A particularly impressive feature of the report is a willingness to concede ambiguities and limits of economic analysis. Early in the report Decker and Yarrow concede that most of the economic analysis of legal professions and legal markets is in the tradition of modern neo-classical economics (MNC). This approach theorizes an efficient market equilibrium achieved by perfect competition. One of the features of the model is that any situation that does not conform to the unrealistic assumptions of the model is labelled a “market failure.” This, the authors suggest, is a common analytic misunderstanding. Rather, because MNC is an abstract theory, scarcely applicable to concrete situations, it has limited explanatory power.
While MNC has severe limitations, it is the foundation of public interest theories of regulation, which assumes capacity to correct market failures. In fact, it cannot. Decker and Yarrow argue that “market failures” such as information asymmetries between suppliers and consumers are too difficult or expensive to eradicate completely. In fact, they suggest reputation, one of the main priorities of professions and professional firms, is one of the most effective means of mitigating the impact of information asymmetry. Therefore, distinctions such as Queen’s Counsel (QC), awarded to elite advocates, are ambiguous. Challenged by the UK competition authorities as a restrictive practice, the QC fudge could also be seen as a reputational indicator helpful to consumers. For example, see Joel Poldony’s sociological study of market competition.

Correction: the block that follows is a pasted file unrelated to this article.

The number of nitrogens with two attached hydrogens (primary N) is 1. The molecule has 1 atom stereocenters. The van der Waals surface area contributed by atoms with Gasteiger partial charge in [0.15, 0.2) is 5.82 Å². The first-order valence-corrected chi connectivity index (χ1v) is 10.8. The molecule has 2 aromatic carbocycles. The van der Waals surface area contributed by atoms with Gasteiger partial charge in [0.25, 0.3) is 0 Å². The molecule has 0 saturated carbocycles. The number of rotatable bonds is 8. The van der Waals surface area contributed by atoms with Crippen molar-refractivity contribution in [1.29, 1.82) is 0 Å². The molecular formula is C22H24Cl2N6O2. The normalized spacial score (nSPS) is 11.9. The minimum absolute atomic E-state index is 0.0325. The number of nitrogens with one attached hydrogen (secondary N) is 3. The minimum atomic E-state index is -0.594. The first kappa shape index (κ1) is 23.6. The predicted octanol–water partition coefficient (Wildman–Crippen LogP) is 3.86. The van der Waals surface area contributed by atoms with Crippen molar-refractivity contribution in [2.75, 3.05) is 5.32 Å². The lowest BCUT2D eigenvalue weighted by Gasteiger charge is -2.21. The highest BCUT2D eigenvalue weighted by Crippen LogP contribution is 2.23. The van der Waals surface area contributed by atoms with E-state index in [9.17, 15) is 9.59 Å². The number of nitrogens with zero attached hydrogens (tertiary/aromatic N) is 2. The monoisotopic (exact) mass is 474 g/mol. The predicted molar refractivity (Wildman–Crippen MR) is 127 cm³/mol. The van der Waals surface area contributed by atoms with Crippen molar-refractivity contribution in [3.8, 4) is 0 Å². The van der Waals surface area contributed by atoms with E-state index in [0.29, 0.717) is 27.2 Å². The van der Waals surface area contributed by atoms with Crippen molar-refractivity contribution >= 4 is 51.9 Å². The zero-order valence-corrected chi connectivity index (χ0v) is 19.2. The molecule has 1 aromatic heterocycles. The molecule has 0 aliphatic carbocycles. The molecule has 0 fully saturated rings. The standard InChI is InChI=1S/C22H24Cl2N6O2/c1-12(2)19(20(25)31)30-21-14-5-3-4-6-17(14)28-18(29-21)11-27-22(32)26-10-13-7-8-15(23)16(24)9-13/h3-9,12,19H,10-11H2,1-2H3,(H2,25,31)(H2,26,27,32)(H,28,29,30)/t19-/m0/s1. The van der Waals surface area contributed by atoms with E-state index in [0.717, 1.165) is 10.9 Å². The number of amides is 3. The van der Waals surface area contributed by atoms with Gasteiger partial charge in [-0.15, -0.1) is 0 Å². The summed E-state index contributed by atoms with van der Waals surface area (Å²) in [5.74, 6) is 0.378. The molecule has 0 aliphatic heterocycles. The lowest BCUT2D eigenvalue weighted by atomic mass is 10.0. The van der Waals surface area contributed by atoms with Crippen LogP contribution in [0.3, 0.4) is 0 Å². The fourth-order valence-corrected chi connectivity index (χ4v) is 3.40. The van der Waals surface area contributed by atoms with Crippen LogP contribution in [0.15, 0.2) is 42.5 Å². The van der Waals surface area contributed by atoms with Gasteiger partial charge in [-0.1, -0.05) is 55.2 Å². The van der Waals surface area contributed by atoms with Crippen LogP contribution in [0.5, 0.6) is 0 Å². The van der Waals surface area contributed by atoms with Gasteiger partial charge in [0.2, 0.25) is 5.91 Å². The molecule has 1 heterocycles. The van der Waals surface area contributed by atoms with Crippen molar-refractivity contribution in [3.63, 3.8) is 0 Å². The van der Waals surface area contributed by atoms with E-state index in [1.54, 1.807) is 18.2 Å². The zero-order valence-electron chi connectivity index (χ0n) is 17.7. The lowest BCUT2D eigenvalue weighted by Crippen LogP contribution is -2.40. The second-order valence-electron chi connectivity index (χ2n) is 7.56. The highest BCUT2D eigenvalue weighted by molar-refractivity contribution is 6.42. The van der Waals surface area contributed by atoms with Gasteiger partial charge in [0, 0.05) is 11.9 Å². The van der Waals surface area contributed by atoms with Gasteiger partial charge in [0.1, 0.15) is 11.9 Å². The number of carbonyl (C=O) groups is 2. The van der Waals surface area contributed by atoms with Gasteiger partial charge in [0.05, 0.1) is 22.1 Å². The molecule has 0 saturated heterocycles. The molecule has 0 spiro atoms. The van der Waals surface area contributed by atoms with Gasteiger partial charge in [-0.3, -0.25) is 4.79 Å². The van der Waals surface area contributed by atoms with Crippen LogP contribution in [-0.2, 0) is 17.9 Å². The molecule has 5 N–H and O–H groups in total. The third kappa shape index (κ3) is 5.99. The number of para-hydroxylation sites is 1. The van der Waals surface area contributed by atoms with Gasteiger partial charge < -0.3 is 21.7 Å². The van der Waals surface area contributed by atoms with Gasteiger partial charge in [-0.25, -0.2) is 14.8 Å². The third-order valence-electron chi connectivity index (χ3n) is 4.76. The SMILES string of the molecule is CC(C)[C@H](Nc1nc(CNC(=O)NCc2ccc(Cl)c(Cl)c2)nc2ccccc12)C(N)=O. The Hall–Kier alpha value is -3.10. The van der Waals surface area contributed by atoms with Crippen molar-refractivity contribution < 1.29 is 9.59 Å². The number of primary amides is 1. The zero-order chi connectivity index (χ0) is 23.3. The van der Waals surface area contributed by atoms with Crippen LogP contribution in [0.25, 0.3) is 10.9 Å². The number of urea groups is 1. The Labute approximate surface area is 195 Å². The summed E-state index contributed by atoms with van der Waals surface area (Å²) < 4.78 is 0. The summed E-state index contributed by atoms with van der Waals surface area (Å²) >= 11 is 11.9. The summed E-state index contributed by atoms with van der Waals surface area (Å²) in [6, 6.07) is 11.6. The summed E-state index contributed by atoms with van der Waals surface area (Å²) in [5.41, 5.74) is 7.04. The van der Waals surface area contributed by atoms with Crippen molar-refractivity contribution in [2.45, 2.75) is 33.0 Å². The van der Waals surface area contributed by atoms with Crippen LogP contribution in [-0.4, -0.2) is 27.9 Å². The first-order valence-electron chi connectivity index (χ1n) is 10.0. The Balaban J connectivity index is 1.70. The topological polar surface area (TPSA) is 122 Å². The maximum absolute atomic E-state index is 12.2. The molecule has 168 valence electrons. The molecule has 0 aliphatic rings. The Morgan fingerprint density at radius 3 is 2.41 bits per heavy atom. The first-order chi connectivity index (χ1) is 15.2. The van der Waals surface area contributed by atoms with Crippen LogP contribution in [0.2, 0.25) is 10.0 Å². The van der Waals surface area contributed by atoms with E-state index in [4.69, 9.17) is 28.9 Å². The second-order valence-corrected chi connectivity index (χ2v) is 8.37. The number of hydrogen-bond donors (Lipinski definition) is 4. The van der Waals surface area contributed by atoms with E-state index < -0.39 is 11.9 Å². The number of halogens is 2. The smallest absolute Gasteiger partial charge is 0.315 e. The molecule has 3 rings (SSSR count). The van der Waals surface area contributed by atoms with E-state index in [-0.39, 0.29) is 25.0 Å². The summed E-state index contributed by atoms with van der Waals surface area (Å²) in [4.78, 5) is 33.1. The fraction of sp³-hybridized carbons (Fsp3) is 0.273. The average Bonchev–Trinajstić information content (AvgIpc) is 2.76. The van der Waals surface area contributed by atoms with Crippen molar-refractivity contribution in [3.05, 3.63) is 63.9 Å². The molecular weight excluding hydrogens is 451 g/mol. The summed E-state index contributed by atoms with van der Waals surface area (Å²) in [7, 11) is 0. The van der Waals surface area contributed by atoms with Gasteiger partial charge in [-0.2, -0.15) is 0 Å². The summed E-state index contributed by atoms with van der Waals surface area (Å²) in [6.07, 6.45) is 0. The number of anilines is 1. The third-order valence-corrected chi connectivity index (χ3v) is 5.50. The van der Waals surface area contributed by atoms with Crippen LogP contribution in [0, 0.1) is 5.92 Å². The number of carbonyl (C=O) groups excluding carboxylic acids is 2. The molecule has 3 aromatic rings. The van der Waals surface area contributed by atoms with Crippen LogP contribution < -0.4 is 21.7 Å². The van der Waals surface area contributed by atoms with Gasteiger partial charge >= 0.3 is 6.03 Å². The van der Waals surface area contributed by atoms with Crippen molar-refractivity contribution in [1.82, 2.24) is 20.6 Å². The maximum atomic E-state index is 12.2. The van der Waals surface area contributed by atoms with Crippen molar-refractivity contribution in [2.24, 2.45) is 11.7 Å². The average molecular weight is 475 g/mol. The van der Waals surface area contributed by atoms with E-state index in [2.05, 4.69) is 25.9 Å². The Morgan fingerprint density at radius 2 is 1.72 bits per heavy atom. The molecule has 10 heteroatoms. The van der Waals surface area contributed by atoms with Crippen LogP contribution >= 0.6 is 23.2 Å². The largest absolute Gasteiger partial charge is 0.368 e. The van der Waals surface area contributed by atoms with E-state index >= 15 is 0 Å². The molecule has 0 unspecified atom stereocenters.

Decker and Yarrow’s report suggests that the regulatory experiment in the UK is largely built on political conviction rather than economic facts. In fact although they find no evidence of cartelization or other anticompetitive practices among UK lawyers, the assumption of regulatory policy in the UK is that professions, left to their own devices, will favor their own members over members of the public. Indeed, Decker and Yarrow point out that changing regulation is often a way of shifting market advantage from one group to another.